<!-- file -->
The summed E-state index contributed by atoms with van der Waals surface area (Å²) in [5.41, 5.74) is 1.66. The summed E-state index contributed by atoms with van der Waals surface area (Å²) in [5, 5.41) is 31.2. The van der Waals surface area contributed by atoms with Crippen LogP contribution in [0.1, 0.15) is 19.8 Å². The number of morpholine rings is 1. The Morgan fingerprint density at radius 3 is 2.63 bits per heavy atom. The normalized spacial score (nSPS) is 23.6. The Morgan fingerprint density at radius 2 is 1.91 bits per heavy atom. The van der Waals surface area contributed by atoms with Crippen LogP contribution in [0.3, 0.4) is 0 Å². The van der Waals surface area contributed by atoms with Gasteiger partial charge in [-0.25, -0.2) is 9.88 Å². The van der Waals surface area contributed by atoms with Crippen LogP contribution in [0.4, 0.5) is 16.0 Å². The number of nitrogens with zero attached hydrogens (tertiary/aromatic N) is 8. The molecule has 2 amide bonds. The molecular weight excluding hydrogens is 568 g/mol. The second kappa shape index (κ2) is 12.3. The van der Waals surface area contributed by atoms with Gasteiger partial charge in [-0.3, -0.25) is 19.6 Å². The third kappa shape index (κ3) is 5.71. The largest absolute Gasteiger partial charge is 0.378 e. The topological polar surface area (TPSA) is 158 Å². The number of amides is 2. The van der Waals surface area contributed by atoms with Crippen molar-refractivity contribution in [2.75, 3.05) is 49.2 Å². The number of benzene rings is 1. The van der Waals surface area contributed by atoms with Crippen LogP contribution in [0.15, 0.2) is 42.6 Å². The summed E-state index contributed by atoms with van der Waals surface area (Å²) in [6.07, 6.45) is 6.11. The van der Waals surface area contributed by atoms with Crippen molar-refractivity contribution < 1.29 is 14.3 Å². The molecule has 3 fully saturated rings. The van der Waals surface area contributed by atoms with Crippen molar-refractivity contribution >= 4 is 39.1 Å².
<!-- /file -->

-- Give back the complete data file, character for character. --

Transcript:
The summed E-state index contributed by atoms with van der Waals surface area (Å²) in [5.41, 5.74) is 1.66. The summed E-state index contributed by atoms with van der Waals surface area (Å²) in [5, 5.41) is 31.2. The van der Waals surface area contributed by atoms with Crippen LogP contribution in [0.1, 0.15) is 19.8 Å². The number of morpholine rings is 1. The Morgan fingerprint density at radius 3 is 2.63 bits per heavy atom. The normalized spacial score (nSPS) is 23.6. The Morgan fingerprint density at radius 2 is 1.91 bits per heavy atom. The van der Waals surface area contributed by atoms with Crippen LogP contribution in [0.3, 0.4) is 0 Å². The van der Waals surface area contributed by atoms with Gasteiger partial charge in [-0.25, -0.2) is 9.88 Å². The van der Waals surface area contributed by atoms with Crippen LogP contribution in [0.4, 0.5) is 16.0 Å². The number of nitrogens with zero attached hydrogens (tertiary/aromatic N) is 8. The molecule has 2 amide bonds. The molecular weight excluding hydrogens is 568 g/mol. The second kappa shape index (κ2) is 12.3. The van der Waals surface area contributed by atoms with Gasteiger partial charge in [-0.3, -0.25) is 19.6 Å². The third kappa shape index (κ3) is 5.71. The largest absolute Gasteiger partial charge is 0.378 e. The topological polar surface area (TPSA) is 158 Å². The number of amides is 2. The van der Waals surface area contributed by atoms with Crippen molar-refractivity contribution in [2.75, 3.05) is 49.2 Å². The number of benzene rings is 1. The van der Waals surface area contributed by atoms with Crippen LogP contribution in [0.15, 0.2) is 42.6 Å². The summed E-state index contributed by atoms with van der Waals surface area (Å²) in [6.07, 6.45) is 6.11. The van der Waals surface area contributed by atoms with Crippen molar-refractivity contribution < 1.29 is 14.3 Å². The molecule has 3 fully saturated rings. The van der Waals surface area contributed by atoms with Crippen molar-refractivity contribution >= 4 is 39.1 Å².